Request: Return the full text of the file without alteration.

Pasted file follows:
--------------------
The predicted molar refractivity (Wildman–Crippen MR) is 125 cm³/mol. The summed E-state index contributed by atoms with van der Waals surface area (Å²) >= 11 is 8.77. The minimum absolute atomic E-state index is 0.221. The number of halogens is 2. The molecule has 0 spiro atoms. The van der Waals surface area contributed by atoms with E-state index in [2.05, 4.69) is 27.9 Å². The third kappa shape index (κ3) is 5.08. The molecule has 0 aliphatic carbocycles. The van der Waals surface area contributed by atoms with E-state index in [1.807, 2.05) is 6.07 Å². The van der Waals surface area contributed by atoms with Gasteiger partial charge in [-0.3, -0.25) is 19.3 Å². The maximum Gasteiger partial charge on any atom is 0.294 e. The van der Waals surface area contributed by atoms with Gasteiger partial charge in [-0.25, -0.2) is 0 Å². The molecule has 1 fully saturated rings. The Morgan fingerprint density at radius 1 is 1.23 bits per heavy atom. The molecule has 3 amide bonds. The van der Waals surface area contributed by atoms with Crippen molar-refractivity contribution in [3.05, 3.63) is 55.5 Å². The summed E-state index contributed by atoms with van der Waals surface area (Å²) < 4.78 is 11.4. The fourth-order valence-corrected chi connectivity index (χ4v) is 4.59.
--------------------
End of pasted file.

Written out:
The predicted molar refractivity (Wildman–Crippen MR) is 125 cm³/mol. The summed E-state index contributed by atoms with van der Waals surface area (Å²) >= 11 is 8.77. The minimum absolute atomic E-state index is 0.221. The number of halogens is 2. The molecule has 0 spiro atoms. The van der Waals surface area contributed by atoms with E-state index in [2.05, 4.69) is 27.9 Å². The third kappa shape index (κ3) is 5.08. The molecule has 0 aliphatic carbocycles. The van der Waals surface area contributed by atoms with E-state index in [1.807, 2.05) is 6.07 Å². The van der Waals surface area contributed by atoms with Gasteiger partial charge in [-0.3, -0.25) is 19.3 Å². The maximum Gasteiger partial charge on any atom is 0.294 e. The van der Waals surface area contributed by atoms with Gasteiger partial charge in [-0.25, -0.2) is 0 Å². The molecule has 1 fully saturated rings. The Morgan fingerprint density at radius 1 is 1.23 bits per heavy atom. The molecule has 3 amide bonds. The van der Waals surface area contributed by atoms with Crippen molar-refractivity contribution in [3.05, 3.63) is 55.5 Å². The summed E-state index contributed by atoms with van der Waals surface area (Å²) < 4.78 is 11.4. The fourth-order valence-corrected chi connectivity index (χ4v) is 4.59.